The suspect, a 70-year-old retired colonel in the Austrian army who has not been named, is alleged to have passed secrets to Russian intelligence for 20 years in return for payments of €300,000 (£260,000).
Russian spying in Europe is unacceptable and must be condemned, Sebastian Kurz, the Austrian chancellor, told a hastily assembled press conference in Vienna on Friday.
Austrias relationship with Russia has come under particular scrutiny since the far-right Freedom Party (FPOe) entered government in coalition last December.
Of course, if such cases are confirmed, it will not improve relations between Russia and the European Union.
The suspect is believed to have been recruited by Russian intelligence in the 1990s, and passed information about weapons systems and key individuals to Moscow.
Although he retired from the military five years ago, he is believed to have continued to spy until earlier this year.
“We will call (the Austrian ambassadors) attention to the methods that must be used if you have questions to put to Russia,” Lavrov added.
We are demanding transparent information from the Russian side, and will discuss the way forward with our EU partners, Mr Kurz said.
Austria was alerted to the case by a tip-off from an allied intelligence agency, Mario Kunasek, the defence minister said.
Although officials have refused to comment on the identity of the intelligence agency involved, Austrias Der Standard newspaper reported the warning came from Germany.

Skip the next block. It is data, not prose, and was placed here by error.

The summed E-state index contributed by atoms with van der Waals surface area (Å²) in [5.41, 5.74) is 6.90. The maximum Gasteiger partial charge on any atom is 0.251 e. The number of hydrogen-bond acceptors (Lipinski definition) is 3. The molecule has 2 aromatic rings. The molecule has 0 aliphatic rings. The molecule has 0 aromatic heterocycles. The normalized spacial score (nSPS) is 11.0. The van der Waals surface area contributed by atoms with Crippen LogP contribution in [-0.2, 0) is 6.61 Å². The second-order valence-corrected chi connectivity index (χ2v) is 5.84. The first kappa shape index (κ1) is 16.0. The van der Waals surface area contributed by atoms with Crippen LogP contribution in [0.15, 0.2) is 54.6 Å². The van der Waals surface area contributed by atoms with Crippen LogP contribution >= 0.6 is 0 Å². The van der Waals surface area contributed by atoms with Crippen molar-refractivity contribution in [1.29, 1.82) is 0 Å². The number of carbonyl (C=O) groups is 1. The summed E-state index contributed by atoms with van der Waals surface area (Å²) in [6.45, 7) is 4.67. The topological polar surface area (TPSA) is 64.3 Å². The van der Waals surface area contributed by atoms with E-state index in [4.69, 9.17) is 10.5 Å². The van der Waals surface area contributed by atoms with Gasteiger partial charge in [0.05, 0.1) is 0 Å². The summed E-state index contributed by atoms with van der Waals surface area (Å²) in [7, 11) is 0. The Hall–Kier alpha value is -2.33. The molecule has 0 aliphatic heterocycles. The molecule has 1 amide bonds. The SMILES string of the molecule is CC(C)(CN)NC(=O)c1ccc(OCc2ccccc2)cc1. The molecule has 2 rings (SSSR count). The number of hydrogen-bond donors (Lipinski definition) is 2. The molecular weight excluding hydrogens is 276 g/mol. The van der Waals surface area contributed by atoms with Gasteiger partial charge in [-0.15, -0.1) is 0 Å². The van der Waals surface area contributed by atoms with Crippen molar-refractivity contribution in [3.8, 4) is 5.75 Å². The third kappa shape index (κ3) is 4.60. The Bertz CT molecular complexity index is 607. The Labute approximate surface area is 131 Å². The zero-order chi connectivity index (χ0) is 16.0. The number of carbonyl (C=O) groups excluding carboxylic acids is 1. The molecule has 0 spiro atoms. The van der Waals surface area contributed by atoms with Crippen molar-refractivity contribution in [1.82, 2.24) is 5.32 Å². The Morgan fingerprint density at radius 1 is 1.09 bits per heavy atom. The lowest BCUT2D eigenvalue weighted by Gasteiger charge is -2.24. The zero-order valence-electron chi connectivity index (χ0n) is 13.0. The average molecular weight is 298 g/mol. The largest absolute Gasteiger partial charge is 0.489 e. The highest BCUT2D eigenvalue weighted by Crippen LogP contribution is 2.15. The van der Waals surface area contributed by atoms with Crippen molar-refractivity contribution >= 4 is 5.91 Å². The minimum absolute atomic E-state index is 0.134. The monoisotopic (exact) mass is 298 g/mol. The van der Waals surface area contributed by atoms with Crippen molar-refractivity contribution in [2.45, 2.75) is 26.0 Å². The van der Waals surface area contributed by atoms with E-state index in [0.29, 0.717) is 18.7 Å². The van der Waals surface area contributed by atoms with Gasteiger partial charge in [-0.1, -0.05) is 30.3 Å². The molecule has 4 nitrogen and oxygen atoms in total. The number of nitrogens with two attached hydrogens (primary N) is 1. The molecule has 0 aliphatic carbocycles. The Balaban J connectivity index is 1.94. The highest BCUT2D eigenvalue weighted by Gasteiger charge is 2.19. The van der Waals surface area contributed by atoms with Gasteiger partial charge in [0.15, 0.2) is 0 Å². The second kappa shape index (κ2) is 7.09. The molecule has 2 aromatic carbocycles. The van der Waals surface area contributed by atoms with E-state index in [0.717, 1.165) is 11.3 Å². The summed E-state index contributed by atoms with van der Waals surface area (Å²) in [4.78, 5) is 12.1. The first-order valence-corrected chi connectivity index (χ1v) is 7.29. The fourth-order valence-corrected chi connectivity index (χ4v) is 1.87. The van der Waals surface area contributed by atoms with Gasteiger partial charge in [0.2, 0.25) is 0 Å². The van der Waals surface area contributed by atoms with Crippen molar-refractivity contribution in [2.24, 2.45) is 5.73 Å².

The suspected officer told interrogators Russia had asked him for information on weapons systems and the migration situation in Austria, he said.
Russia supplied the colonel with an encrypted device, according to Austrian press reports. He also met regularly with a contact named only as Yuri, usually abroad.
He tried unsuccessfully to break off his relationship with Russian intelligence in 2006. Austrian prosecutors said on Friday the suspect was under formal investigation on charges of spying. If convicted, he could face up to ten years in prison.
Austria was one of few EU countries not to expel Russian diplomats over the Skripal poisoning in Salisbury, and in the past Mr Kurz has spoken of his desire for the country to be a bridge between Russia and the West.
But on Friday Karin Kneissl, the Austrian foreign minister, cancelled a planned trip to Russia in December and summoned the Russian charge daffaires to demand an explanation.
Ms Kneissl has a good personal relationship with Vladimir Putin, the Russian president, who attended her wedding as a guest earlier this year and danced with her in front of assembled photographers.
We are accused and asked to apologise for something we know nothing about, Sergei Lavrov, the Russian foreign minister said.
He described the allegations as an unpleasant surprise and said Austria should have spoken to Russia before making them public.
The case sent shockwaves through Austrian politics. Opposition parties accused Mr Kurzs junior coalition partner, the far-Right Freedom Party (FPÖ), which controls the interior an defence ministries, of being too close to Russia.
One of the biggest security risks is the links between with the Russian leadership and the FPÖ, Peter Pilz, leader of the opposition Pilz List party said.